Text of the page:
San Francisco Bay Area Sex Crime

Oakland Police Stop Registering Sex Offenders Because of Pandemic

Oakland Police Stop Registering Sex Offenders Because of Pandemic

Oakland Police Are Not Registering Sex Offenders

Oakland Police Stop Registering Sex Offenders Because of Pandemic

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OAKLAND, Calif. – Due to the threat from the coronavirus, the Oakland Police Department has closed its registry unit where many of the city’s sex offenders are required to check in every month, officials said.

Now, the city of Oakland has no up-to-date addresses or other important information on hundreds of offenders – particularly transient sex offenders – raising concerns from victims’ advocates and offenders who are trying to register alike.

“We’ve put a whole population at risk and I find that very, very concerning,” said Nina Salarno-Besselman, an attorney with Crime Victims United, a public safety and victims’ advocacy group that fought to pass California’s Megan’s Law in the 1990s.

The law created a public sex offender database that’s controlled by the state Department of Justice.

Offenders who qualify must register with their local police departments every year. Transient sex offenders must update where they’ll be staying every 30 days. And anyone released from jail or prison has five days to register.

Other cities in the Bay Area and California have found ways to still keep tabs on sex offenders, like updating registrants’ information by phone or in person.

The Oakland Police Department did not elaborate on the closure, only saying the I.D. and Offender Registry Unit is closed “due to the COVID19 pandemic” and “the registration process has been suspended.”

A homeless man in Oakland, who is a registered sex offender, is concerned that he cannot update his information with the police department. He’s now in violation of his registration requirements.
The city of Oakland has 887 sex offenders registered on the Megan’s Law website. As of Tuesday, nearly 400 of them were in violation of their registration requirements – meaning they can be arrested and taken to jail.

The closure of the office comes as several high-profile sex offenders have been released as California works to thin out it’s jails during the pandemic.

The district attorney in Orange County warned residents that seven registered sex offenders — with crimes ranging from indecent exposure to sexual battery, to child molestation — were ordered to be released by the courts.

And earlier this month, 61-year-old Gregory Vien was ordered to be released from Santa Rita Jail. He’s accused of sexually assaulting two women in 1997.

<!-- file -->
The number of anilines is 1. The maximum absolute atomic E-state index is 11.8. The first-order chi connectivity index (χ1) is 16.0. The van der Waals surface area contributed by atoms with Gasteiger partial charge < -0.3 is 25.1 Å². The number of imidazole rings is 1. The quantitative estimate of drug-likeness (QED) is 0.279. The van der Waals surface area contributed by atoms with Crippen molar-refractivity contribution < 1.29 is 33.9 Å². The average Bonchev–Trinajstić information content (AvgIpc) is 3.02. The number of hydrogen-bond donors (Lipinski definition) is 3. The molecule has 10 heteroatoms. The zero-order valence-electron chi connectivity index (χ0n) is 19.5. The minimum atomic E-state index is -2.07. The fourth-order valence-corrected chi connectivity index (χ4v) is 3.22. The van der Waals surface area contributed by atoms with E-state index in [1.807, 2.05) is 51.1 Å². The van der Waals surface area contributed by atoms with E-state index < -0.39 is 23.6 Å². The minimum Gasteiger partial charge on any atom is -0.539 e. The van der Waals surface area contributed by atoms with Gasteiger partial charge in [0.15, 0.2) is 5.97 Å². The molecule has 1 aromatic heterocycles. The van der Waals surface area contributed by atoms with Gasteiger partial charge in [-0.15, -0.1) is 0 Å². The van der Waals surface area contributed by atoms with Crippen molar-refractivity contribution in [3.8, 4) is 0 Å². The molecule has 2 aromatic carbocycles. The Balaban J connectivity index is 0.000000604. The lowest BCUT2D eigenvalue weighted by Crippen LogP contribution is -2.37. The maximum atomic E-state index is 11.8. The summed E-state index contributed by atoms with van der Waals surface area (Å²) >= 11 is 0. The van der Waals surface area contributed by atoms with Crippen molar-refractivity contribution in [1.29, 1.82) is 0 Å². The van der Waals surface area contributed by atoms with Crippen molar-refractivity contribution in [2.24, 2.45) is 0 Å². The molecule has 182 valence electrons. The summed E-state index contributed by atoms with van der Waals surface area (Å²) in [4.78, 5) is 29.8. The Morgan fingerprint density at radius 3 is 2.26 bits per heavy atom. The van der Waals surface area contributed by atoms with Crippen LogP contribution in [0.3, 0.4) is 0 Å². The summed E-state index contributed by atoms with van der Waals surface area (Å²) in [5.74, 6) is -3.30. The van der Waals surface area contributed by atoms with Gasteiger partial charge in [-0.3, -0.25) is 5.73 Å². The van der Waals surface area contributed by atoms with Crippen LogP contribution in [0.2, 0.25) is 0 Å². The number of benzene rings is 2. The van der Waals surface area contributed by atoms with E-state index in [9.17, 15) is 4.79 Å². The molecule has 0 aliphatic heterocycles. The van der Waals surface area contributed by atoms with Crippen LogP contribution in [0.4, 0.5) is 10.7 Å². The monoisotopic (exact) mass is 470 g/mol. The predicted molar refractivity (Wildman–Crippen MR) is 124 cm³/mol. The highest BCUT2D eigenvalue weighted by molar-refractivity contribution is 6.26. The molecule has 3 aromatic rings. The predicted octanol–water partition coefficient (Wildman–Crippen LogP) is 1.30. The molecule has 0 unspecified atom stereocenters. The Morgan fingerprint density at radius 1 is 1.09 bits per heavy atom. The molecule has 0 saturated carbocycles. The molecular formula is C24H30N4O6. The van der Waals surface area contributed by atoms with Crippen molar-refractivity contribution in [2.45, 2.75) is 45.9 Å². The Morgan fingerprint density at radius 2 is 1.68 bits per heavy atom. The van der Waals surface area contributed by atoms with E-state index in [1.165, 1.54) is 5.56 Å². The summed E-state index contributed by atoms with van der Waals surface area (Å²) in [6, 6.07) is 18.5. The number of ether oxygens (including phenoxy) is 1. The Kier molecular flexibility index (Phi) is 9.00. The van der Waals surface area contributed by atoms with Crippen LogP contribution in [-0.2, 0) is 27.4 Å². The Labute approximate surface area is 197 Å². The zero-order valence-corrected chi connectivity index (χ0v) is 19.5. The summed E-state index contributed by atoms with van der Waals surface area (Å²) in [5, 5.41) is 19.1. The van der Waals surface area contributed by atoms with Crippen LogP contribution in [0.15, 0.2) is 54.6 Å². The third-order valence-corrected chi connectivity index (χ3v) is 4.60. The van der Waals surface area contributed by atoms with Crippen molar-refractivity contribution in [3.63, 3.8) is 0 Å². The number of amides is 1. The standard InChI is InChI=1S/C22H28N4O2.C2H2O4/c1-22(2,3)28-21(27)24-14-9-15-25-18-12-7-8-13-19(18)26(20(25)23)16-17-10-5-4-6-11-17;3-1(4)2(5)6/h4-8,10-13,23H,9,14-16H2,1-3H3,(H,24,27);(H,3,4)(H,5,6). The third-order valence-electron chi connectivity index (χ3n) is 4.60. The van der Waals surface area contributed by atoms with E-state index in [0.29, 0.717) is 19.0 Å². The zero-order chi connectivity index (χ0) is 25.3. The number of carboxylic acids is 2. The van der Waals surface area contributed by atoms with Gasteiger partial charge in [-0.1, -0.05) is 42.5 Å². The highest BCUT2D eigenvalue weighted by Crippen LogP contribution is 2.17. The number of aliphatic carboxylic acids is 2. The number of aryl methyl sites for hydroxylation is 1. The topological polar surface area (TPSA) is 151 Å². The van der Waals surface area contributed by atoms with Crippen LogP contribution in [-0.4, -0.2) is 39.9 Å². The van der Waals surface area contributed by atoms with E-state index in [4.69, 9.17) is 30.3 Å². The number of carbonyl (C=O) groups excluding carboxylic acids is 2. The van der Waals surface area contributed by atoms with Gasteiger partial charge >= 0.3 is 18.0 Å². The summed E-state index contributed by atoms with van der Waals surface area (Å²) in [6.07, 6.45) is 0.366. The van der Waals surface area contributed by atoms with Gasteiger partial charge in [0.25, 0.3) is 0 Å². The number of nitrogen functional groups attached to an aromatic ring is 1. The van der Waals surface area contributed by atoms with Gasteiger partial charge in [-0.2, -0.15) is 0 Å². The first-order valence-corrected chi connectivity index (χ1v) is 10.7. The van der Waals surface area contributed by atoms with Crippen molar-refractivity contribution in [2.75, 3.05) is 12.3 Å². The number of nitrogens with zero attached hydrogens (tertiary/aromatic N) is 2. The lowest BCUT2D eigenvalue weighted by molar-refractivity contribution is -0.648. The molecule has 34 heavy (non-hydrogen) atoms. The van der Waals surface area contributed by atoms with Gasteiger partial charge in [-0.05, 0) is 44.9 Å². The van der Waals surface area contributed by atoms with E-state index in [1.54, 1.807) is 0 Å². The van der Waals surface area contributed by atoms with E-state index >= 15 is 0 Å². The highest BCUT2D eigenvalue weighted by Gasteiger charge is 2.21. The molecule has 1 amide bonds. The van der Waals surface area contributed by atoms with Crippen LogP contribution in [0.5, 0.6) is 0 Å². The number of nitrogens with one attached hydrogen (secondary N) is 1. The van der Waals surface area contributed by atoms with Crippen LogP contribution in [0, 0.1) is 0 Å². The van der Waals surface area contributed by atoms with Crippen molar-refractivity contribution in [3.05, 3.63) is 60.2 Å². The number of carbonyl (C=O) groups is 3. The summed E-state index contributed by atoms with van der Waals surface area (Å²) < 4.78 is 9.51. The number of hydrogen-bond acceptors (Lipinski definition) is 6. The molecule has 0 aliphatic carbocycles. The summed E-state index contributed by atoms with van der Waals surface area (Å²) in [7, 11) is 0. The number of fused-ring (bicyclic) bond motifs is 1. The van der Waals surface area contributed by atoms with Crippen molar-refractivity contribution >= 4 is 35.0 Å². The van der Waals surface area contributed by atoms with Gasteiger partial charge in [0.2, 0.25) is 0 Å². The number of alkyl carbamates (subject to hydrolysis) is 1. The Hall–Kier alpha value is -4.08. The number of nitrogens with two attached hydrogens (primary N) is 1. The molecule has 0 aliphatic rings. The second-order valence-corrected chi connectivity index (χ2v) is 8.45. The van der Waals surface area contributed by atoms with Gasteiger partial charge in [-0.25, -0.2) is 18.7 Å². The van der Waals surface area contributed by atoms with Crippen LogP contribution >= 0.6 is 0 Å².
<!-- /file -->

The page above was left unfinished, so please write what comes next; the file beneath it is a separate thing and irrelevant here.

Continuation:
If any of them come to Oakland, they won’t be able to register.

“I would think that checking on sex offenders is one of the most essential services that we can provide,” Salarno-Besselman said.

The Alameda County Sheriff’s Office along with the cities of Hayward, San Leandro, and Berkeley are still doing registrations, officials with the district attorney’s office said.

San Francisco is giving registrants a form to fill out with a temporary waiver for other requirements. Los Angeles is doing all appointments by phone.

Anyone who fails to register in those cities can still be prosecuted. The Alameda County District Attorney’s Office said it is coordinating with the Oakland Police Department and will not file any cases for offenders failing to register after the office closed on March 16.

But offenders who are in violation can still be arrested. And the Oakland Police Department has not said whether it’s coordinating with other counties.

The policy in Oakland is frustrating for some sex offenders who said they are doing everything they can to follow state law. KTVU spoke to a homeless man in Oakland who is a registered offender and did not want to be identified.

“I’ve done everything I can. How is it I’m in violation of state law for complying with everything I possibly can?” he said in a recent interview.

He spent 10 years in state prison for the continued sexual abuse of a minor under 14 and went to a state hospital for treatment before getting out.

He tried to register at Oakland police headquarters like he does every month but couldn’t. The Megan’s Law website now shows he’s in violation.

“The surprising thing to me is the police department wasn’t telling us anything,” he said. “They’re saying we’re going to reschedule you as if everything is fine.”

Civil rights attorney Janice Bellucci said he can still be arrested – even if the district attorney doesn’t prosecute. That would mean his vehicle would likely be impounded and he would face hundreds of dollars in impound fees.

“If they’re stopped by law enforcement for any reason, they can be taken immediately into custody,” Bellucci said.

If an offender who is trying to comply but is still in violation leaves the county, they could get picked up by another law enforcement agency and charged, she said.

“Oakland is the only city of which I’m currently aware that is refusing to register sex offenders and is not providing them with an alternative method and because of that I believe the city is violating state law,” Bellucci said.

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